My friend Roni saw me on my way to the pool this week and was surprised to see where I was going. “You? Swimming during the nine days? I’m shocked! Even I don’t swim during the nine days.” She was referring to the well-known custom of refraining during the week before Tisha b’Av from pleasurable activities, including buying new clothes, eating meat, and bathing for pleasure (an activity that is commonly thought to include swimming). Rather than try to defend myself, I asked her, “Why don’t you?” She thought for a moment and then responded, “Because how else would I get in the right mindest for Tisha b’Av? I don’t eat meat, and I rarely buy new clothes – so it’s only the prohibition on swimming that actually reminds me of the time of year.” I was glad that I had asked her, because in hearing her explanation as to why she does not swim, I realized why I do.
Unlike Roni, it would be impossible for me to forget what is going on in the Jewish calendar now. I feel like I have spent much of the last month getting ready for Tisha b’Av. I have been teaching classes for the last few weeks about the symbolism of the Temple for the rabbis, and I wrote an essay about this same subject (previous post!). I have also been to several lectures about Tisha b’Av, most notably a class last week at Beit Avichai about forms of mourning in Jewish tradition, and a shiur last night about tragedy from ancient Greece to Shakespeare to the Talmud. I have leyned several of the haftarot from Jeremiah and Ezekial about the sinfulness of the people and the destruction that awaits them. When not leyning these haftarot, I have been practicing the perek of Eicha that I will chant at the Kotel tomorrow night. In addition, my chevruta and I have been learning the fifth perek of Gittin, which includes all the stories about the eve of the destruction of the Temple. (Unfortunately, although Daf Yomi is also on Gittin, we hit the fifth perek two weeks after Tisha b’Av, which is appropriately tragic.) And for the past two weeks, I have been reading the final chapter of the first volume of Rabbi Benjamin Lau’s Chachamim, which deals with Rabbi Yochanan ben Zakkai (most famous for his cry, later paraphrased by Patrick Henry, “Give me Yavneh and its sages!”), the zealots, and the events surrounding the destruction of the Temple. I even inadvertently invited Bar Kamtza for dinner this Shabbat!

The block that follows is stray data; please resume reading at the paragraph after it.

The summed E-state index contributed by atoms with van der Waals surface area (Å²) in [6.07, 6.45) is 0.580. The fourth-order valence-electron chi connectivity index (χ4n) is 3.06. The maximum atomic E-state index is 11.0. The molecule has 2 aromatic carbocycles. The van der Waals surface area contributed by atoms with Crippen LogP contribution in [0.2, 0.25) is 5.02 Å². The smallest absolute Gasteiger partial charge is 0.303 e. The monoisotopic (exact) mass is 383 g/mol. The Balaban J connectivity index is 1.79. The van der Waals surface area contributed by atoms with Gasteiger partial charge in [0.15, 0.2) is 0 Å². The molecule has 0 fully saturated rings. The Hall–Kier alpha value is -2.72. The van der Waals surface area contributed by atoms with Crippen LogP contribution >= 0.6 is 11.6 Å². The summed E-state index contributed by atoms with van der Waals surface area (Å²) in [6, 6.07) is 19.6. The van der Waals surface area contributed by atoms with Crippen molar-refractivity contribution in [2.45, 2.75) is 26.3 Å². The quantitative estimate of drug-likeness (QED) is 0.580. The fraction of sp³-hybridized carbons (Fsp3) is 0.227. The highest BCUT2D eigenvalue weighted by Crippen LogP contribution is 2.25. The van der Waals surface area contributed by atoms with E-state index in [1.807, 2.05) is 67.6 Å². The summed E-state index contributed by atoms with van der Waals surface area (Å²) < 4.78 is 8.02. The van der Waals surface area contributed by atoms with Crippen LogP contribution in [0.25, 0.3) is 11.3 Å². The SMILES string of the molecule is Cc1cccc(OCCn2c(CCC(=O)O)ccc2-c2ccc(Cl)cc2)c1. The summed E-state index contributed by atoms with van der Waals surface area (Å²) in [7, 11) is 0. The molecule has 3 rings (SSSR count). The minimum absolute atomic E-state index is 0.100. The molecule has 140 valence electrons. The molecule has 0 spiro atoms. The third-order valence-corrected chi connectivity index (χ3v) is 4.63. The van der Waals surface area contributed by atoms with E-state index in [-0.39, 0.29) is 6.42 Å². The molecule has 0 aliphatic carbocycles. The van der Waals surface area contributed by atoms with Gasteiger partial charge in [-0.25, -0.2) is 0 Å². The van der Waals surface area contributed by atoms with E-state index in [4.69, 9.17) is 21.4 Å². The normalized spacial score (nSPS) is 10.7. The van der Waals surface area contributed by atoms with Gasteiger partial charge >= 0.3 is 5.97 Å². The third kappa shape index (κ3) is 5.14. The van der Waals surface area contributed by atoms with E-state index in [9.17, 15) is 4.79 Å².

Through it all, though, I have been swimming nearly every day in the Olympic-sized Jerusalem swimming pool on the ground floor of the office building where I work. To my delight, the pool has been considerably less crowded this past week, since so many of the religious people don’t swim. (On Monday night, when there is “all women’s swimming” for the sake of religious women who will not swim with men, the pool was nearly empty; for the first time ever I had an entire lane to myself!) While I swim, the melody of Eicha often runs through my head, and sometimes when I swim backstroke, I find myself practicing out loud. At other times I keep the copious notes I am taking on Rabbi Lau’s book in a plastic sleeve at the edge of the pool, and review the material between laps. Swimming is one of the few activities I do that does not involve feeding new ideas into my brain. When I swim, I reflect and process and digest. If not for swimming, I don’t think I would remember half of what I have been studying all summer about the history surrounding Tisha b’Av. Perhaps, then, I could have answered Roni by saying, “Why do I swim? Because it helps me remember all about Tisha b’Av!” The reasoning might be hafuch-al-hafuch (that is, topsy-turvy), but it’s true.